# Peak torque and power for an elevator motor

• JosefMartens
In summary, the homework statement states that a loaded elevator accelerates with 2m/s² to 1,4m/s and is lifted to a height of 15m. The cage has a mass of 500kg and an equivalent inertia at the motor axis of I. The peak torque and power is calculated to be Mpot = Iequivalent * θ and Mtot = Mpot + Mkin, respectively.
JosefMartens

## Homework Statement

A loaded elevator acge has a mass of 1500kg and a countermass of 1000kg. The cage is accelerated with 2m/s² to 1,4m/s and lifted to a height of 15m and stops at stand still. The inertia of the motor or the radius of the cablewheel is NOT given. The steady state speed of the motor is 30 revolutions per second.

## Homework Equations

a) what is the mechanical energy required to lift the weight to 15m
b) What is the equivalent inertia at the motor axis
c) What is the peak torque and power

## The Attempt at a Solution

The mechanical energy needed is the raise in potential energy : mgh with m = 500kg
I have a solution of a likewise excercise in my book, but i don't understand the solution.
I understand that P = dW/dt and i guess the torque M = P/d(theta) yet in the solution he uses dW/d(theta) for M (torque).
Also why is dW = dEpot/dX? And how does he calculate I(equivalent).
I also don't fully understand why he calculates 2 torques: 1 with the potential energy to counter gravity and 1 with the kinetic energy to accelerate the mass?

here is the solution: Ekin = ½* m*v2 + ½*I*θ2
Ekin = ½(mr² + I)θ² = ½ * Iequivalent * θ²
Mkin = Iequivalent * θ
ΔW = ΔEpot/ΔX
Mpot = ΔW/Δθ
Mtot = Mpot + Mkin

JosefMartens said:
he uses dW/d(theta) for M (torque).
Yes. Just as work = force x displacement, you also have work = torque x displacement angle.
JosefMartens said:
ΔW = ΔEpot/ΔX
This looks dimensionally wrong, but without a definition of the variables I cannot be sure. Anyway, it is not used in what you posted.

JosefMartens
Ah yes that makes sense. Do you have any idea why he calculates 2 torques and how he gets Iequivalent?

But wait he uses θ as angle velocity..?

Last edited:
JosefMartens said:
Ah yes that makes sense. Do you have any idea why he calculates 2 torques and how he gets Iequivalent?
Because the cage weight has a constant lever arm about the pulley, the cage mass can be represented as a moment of inertia about the pulley axle. This is being added to that of the pulley to produce an effective MoI of the system.

Ah so 1 torque is calculated for the work done by lifting the cage 15m in the air and the 2nd is because of the moment of inertia of the system. But the pulley radius or inertia of pulley or motor is not given. So how am i supposed to calculate the kinetic energy?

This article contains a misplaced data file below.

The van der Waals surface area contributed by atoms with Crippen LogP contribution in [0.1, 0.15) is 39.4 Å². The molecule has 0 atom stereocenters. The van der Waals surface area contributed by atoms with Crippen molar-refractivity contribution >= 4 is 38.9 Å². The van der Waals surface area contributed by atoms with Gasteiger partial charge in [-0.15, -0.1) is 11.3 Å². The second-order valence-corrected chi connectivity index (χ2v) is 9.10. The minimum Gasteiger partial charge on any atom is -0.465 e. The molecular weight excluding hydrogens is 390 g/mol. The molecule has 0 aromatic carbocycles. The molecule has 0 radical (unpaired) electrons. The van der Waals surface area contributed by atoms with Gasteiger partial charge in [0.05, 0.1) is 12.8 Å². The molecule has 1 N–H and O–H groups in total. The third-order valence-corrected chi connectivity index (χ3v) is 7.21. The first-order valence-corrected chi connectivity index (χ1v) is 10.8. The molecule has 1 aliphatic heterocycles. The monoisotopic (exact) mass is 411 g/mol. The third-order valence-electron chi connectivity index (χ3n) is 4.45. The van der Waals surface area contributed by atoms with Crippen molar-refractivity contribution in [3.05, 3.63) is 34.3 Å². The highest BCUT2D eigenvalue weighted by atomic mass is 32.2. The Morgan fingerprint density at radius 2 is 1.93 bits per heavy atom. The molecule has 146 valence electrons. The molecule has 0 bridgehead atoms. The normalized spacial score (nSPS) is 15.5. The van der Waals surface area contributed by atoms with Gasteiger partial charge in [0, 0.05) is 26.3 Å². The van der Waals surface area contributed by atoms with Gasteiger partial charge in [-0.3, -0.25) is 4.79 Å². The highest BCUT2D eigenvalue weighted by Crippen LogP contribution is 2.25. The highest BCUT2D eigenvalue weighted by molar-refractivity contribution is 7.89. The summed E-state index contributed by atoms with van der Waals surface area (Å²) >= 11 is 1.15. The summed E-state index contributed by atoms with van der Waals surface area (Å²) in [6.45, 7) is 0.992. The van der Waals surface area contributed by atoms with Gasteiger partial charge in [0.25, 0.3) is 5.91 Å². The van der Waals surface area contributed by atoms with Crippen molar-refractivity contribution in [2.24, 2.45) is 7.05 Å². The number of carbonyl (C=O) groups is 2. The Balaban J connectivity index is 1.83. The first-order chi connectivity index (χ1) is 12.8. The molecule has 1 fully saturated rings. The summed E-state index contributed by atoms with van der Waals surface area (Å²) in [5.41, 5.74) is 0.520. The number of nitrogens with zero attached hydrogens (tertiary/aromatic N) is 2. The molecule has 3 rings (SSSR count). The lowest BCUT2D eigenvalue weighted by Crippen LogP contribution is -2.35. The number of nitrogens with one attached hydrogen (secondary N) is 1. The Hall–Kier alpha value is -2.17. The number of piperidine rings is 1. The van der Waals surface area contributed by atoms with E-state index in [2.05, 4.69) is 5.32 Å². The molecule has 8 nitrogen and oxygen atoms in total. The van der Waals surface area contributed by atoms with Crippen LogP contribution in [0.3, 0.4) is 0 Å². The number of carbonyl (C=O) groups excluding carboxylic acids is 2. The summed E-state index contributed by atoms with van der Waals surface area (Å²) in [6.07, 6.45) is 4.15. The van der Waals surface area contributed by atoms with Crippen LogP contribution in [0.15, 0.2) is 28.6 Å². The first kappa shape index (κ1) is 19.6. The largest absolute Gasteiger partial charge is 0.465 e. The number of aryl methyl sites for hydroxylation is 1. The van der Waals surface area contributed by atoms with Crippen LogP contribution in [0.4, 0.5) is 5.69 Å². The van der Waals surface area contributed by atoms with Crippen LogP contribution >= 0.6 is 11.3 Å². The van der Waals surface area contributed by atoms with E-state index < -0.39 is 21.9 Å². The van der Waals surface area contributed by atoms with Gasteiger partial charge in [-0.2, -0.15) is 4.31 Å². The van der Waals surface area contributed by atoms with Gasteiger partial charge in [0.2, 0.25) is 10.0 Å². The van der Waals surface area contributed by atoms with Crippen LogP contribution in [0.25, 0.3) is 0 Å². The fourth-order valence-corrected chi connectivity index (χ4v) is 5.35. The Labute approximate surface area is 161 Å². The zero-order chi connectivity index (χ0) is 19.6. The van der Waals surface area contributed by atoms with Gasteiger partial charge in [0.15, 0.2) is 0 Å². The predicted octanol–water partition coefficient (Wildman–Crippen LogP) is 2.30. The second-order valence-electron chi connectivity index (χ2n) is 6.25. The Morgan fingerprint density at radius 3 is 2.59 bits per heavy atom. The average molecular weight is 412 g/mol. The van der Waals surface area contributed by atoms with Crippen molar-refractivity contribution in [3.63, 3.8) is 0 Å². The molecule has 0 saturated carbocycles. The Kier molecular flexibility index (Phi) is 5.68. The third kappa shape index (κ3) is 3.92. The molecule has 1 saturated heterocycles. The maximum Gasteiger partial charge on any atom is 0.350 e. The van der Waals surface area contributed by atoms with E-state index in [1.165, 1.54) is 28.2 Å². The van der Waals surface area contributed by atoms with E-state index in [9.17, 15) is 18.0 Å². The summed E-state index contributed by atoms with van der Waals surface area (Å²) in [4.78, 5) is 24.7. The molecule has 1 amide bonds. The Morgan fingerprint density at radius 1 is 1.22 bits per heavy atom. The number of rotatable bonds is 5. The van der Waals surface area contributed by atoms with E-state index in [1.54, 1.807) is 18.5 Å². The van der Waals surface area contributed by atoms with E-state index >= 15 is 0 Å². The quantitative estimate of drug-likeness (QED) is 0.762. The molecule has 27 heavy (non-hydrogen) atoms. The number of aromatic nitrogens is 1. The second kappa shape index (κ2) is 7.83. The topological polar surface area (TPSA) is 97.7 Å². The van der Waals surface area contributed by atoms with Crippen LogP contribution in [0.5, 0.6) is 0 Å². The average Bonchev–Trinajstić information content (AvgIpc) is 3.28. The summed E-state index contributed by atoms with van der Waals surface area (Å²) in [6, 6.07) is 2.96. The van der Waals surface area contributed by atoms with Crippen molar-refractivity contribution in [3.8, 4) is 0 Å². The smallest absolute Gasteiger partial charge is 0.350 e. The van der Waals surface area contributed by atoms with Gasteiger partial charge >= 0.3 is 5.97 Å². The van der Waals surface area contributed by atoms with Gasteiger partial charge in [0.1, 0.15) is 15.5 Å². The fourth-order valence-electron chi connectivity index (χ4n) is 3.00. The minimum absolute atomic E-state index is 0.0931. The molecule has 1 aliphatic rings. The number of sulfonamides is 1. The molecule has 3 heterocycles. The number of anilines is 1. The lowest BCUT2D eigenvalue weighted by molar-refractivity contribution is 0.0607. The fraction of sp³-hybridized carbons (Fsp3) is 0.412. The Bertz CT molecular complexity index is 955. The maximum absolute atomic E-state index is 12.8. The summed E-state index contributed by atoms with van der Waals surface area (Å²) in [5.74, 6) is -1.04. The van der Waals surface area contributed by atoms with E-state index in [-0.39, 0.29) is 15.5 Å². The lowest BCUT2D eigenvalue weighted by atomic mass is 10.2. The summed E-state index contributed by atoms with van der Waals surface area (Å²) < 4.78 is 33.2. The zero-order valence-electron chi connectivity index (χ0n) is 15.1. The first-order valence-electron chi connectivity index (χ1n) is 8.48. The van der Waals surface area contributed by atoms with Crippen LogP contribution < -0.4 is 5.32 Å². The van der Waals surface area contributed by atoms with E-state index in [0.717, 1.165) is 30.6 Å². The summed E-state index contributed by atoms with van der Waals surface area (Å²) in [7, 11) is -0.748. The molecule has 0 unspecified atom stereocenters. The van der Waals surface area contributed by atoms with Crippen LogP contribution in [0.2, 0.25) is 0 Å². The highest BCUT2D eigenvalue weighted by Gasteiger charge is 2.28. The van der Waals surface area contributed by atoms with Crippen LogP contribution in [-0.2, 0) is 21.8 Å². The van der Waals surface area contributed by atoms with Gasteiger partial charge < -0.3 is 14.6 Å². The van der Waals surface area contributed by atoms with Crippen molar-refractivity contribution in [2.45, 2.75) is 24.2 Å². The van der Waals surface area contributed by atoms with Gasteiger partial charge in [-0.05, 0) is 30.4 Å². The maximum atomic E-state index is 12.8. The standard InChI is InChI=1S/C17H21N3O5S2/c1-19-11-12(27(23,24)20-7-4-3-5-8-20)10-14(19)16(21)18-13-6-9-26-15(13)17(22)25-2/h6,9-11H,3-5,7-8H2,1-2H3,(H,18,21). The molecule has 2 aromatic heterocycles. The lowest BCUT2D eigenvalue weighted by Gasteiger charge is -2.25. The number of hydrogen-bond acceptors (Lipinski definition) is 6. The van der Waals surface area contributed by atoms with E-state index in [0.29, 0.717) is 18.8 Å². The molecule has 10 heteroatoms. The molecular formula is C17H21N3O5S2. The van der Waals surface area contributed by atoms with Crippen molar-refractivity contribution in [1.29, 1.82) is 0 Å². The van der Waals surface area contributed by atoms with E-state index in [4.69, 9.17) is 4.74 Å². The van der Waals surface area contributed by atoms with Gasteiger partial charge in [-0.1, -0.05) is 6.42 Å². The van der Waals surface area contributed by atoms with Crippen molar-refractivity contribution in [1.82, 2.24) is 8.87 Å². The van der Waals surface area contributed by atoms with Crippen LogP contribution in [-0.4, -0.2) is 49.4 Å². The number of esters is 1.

JosefMartens said:
Ah so 1 torque is calculated for the work done by lifting the cage 15m in the air and the 2nd is because of the moment of inertia of the system. But the pulley radius or inertia of pulley or motor is not given. So how am i supposed to calculate the kinetic energy?
I think you are supposed to assume that the 1,4m/s corresponds to 30 revs per second - except, that is extremely fast. Should it be 30 radians per second? 30 revs per minute?

The 30revs is at the motor axis, there could be a reduction in between for example. And yes this 30revs corresponds with 1,4 m/s of the cage. But i don't see how this will get me Ekin.

JosefMartens said:
But wait he uses θ as angle velocity..?
No, as angular displacement.
JosefMartens said:
The 30revs is at the motor axis, there could be a reduction in between for example. And yes this 30revs corresponds with 1,4 m/s of the cage. But i don't see how this will get me Ekin.
You are probably right, but even if not, without the MoI you cannot find the KE that was put into the pulley.

## 1. What is peak torque and power for an elevator motor?

Peak torque and power for an elevator motor refers to the maximum amount of force and energy that the motor can produce at its highest level of operation. This is typically measured in Newton-meters (Nm) for torque and kilowatts (kW) for power.

## 2. Why is peak torque and power important for an elevator motor?

Peak torque and power are important for an elevator motor because they determine the maximum load and speed that the motor can handle. This is crucial for ensuring the safe and efficient operation of the elevator, as well as determining the size and capacity of the elevator.

## 3. How is peak torque and power calculated for an elevator motor?

Peak torque and power for an elevator motor can be calculated by multiplying the rated torque and power by the motor's torque and speed multiplier. This value is typically provided by the motor manufacturer and can vary depending on the motor's design and construction.

## 4. What factors can affect the peak torque and power of an elevator motor?

The peak torque and power of an elevator motor can be affected by several factors, including the motor's design and construction, the load and speed of the elevator, and any external factors such as friction or resistance. Regular maintenance and proper lubrication can also impact the motor's performance.

## 5. How can I ensure that the elevator motor is operating at its peak torque and power?

To ensure that the elevator motor is operating at its peak torque and power, it is important to regularly monitor and maintain the motor. This includes checking for any signs of wear or damage, ensuring proper lubrication, and addressing any issues that may affect the motor's performance. It is also important to follow the manufacturer's guidelines for load and speed limits to prevent overloading the motor.

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